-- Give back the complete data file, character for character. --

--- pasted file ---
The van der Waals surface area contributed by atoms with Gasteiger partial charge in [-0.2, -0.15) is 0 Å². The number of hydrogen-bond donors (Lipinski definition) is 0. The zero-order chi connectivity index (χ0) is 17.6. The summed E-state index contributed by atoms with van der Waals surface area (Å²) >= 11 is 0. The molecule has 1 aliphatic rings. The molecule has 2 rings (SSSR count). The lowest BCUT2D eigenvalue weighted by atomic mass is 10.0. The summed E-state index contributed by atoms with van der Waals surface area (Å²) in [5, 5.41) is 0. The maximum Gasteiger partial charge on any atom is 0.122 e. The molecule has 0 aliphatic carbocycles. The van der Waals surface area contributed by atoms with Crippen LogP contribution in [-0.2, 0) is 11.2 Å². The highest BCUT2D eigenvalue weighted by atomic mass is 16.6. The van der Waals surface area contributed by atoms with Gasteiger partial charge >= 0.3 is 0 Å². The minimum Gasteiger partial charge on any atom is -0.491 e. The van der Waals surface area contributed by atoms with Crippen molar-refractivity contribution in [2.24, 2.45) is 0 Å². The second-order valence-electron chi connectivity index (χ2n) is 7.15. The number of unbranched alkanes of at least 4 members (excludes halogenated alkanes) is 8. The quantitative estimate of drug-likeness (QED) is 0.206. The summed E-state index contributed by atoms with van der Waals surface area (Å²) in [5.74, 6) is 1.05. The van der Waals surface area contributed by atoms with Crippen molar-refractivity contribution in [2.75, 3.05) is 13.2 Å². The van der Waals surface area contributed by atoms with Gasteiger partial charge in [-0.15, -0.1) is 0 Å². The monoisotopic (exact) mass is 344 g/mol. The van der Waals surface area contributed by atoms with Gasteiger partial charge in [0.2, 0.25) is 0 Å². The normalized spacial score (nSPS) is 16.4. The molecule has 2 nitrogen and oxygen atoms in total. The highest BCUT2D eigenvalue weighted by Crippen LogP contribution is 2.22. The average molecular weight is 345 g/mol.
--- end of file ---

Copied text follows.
The van der Waals surface area contributed by atoms with Gasteiger partial charge in [-0.2, -0.15) is 0 Å². The number of hydrogen-bond donors (Lipinski definition) is 0. The zero-order chi connectivity index (χ0) is 17.6. The summed E-state index contributed by atoms with van der Waals surface area (Å²) >= 11 is 0. The molecule has 1 aliphatic rings. The molecule has 2 rings (SSSR count). The lowest BCUT2D eigenvalue weighted by atomic mass is 10.0. The summed E-state index contributed by atoms with van der Waals surface area (Å²) in [5, 5.41) is 0. The maximum Gasteiger partial charge on any atom is 0.122 e. The molecule has 0 aliphatic carbocycles. The van der Waals surface area contributed by atoms with Crippen LogP contribution in [-0.2, 0) is 11.2 Å². The highest BCUT2D eigenvalue weighted by atomic mass is 16.6. The van der Waals surface area contributed by atoms with Gasteiger partial charge >= 0.3 is 0 Å². The minimum Gasteiger partial charge on any atom is -0.491 e. The van der Waals surface area contributed by atoms with Crippen molar-refractivity contribution in [2.24, 2.45) is 0 Å². The second-order valence-electron chi connectivity index (χ2n) is 7.15. The number of unbranched alkanes of at least 4 members (excludes halogenated alkanes) is 8. The quantitative estimate of drug-likeness (QED) is 0.206. The summed E-state index contributed by atoms with van der Waals surface area (Å²) in [5.74, 6) is 1.05. The van der Waals surface area contributed by atoms with Crippen molar-refractivity contribution in [2.75, 3.05) is 13.2 Å². The van der Waals surface area contributed by atoms with Gasteiger partial charge in [-0.15, -0.1) is 0 Å². The monoisotopic (exact) mass is 344 g/mol. The van der Waals surface area contributed by atoms with Gasteiger partial charge in [0.2, 0.25) is 0 Å². The normalized spacial score (nSPS) is 16.4. The molecule has 2 nitrogen and oxygen atoms in total. The highest BCUT2D eigenvalue weighted by Crippen LogP contribution is 2.22. The average molecular weight is 345 g/mol.